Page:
Though Elon Musk has famously warned humanity about the dangers of artificial intelligence, his shareholders might be well-served by having an algorithm on Tesla's board of directors. In recent years, Tesla has become a cautionary tale for how difficult it is for part-time directors to oversee charismatic, strong-willed CEOs--especially ones who are the founding visionaries of their companies. Given how Elon Musk has landed the company in hot water with the Securities and Exchange Commission with his erratic tweets and mocking disregard for the regulatory regime dictating the proper behavior of a publicly traded company, it's little wonder that Tesla's board has been accused of being "asleep at the wheel." Perhaps their seeming unwillingness to rein him in is due to the Tesla directors' personal loyalty to Musk. Or maybe they simply don't want to spend the time to "preapprove" Musk's tweets about the company, especially with the less conventional hours and fast pace the CEO keeps.

Automated machine learning streamlines model building


Data science platforms are gunning toward automation. With the widespread release and popularity of Google Cloud AutoML, DataRobot Inc. tools and other automated machine learning platforms, analysts, businesses and users are beginning to tap into the technology and the rapidity of automation. In this Q&A, Mike Gualtieri, vice president and principal analyst at Forrester Research, outlines the state of automated machine learning platforms and their use cases. Editor's note: The following has been edited for clarity and brevity. What are some key capabilities of automated machine learning platforms?

A Clear Definition of Machine Learning GovLoop


There's a lot of buzz about machine learning in government today, given its potential to improve operations, cut costs and produce better program outcomes. But what exactly is it? Machine learning, or ML, is a collection of algorithms and mathematical models used by computer systems to progressively improve their performance on a specific task. Machine learning algorithms build a mathematical model of sample data, known as training data, in order to make predictions or decisions, without being explicitly programmed to perform the task. Put more simply, machine learning is when computer systems use data to train themselves to perform certain actions – rather than requiring humans to do the same work.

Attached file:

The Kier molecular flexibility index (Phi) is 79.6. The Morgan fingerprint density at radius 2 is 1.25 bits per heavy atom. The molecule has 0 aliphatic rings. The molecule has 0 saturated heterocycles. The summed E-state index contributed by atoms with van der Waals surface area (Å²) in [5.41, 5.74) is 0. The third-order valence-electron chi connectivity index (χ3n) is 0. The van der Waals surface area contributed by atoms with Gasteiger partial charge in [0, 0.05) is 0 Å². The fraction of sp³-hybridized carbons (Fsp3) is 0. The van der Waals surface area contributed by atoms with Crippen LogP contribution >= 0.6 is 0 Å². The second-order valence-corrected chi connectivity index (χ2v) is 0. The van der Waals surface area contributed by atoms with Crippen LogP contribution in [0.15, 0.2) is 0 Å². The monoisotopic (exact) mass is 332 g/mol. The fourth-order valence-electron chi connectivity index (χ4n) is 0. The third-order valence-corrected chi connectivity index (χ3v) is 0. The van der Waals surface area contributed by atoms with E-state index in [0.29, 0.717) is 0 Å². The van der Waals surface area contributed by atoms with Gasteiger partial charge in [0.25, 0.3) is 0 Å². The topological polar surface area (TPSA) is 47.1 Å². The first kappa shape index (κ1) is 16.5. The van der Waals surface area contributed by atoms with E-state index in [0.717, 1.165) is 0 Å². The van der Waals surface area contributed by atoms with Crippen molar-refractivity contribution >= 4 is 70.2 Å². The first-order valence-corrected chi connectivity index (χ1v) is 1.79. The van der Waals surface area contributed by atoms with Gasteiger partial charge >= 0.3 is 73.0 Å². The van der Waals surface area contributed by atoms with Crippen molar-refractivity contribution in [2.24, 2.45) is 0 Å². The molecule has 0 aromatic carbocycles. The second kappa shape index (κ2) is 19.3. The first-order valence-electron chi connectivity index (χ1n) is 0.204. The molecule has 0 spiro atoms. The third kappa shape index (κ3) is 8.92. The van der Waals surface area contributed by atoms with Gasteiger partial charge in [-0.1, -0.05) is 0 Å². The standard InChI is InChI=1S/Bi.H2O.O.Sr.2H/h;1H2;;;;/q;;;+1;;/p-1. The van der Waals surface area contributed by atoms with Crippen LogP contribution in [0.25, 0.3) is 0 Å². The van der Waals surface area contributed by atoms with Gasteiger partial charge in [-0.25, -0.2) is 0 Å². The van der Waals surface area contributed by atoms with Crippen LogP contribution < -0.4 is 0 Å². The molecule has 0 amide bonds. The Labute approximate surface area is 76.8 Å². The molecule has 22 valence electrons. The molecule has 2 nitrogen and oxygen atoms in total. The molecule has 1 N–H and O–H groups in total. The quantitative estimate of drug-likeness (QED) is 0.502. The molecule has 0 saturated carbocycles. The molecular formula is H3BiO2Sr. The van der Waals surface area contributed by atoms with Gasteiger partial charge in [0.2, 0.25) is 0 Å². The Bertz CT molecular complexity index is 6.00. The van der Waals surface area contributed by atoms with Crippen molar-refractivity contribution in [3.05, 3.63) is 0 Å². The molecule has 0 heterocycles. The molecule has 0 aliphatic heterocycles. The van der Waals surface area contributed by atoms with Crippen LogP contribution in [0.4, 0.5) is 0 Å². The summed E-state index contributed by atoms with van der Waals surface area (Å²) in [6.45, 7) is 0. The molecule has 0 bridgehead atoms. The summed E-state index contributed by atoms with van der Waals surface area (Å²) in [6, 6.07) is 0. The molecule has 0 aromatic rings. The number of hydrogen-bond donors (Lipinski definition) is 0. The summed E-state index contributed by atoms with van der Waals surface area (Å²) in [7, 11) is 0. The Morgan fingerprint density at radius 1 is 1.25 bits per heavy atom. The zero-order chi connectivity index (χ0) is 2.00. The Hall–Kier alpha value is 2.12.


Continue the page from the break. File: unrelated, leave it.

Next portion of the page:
Toward Imitating Visual Attention of Experts in Software Development Tasks Artificial Intelligence

Expert programmers' eye-movements during source code reading are valuable sources that are considered to be associated with their domain expertise. We advocate a vision of new intelligent systems incorporating expertise of experts for software development tasks, such as issue localization, comment generation, and code generation. We present a conceptual framework of neural autonomous agents based on imitation learning (IL), which enables agents to mimic the visual attention of an expert via his/her eye movement. In this framework, an autonomous agent is constructed as a context-based attention model that consists of encoder/decoder network and trained with state-action sequences generated by an experts' demonstration. Challenges to implement an IL-based autonomous agent specialized for software development task are discussed in this paper.

The Only Unconventional Guide To Machine Learning


First of all, I would like to throw a very warm welcome to all of you! The topic we are going to cover in this section is about machine learning, and I am going to talk about the various aspects related to machine learning. We are going to cover what machine learning actually is in a very easy yet conceptualized way. Now speaking about machine learning the term, AI Development and machine learning is closely related and it's not wrong to say that the abstraction level between machine learning and artificial intelligence has a silver lining in between. When it comes to machine learning what most of the people saying is the same old Terminator movie. You think that there is going to be some Tx 9000 machine that is going to come up from the future and destroy the entire humanity and you start panicking.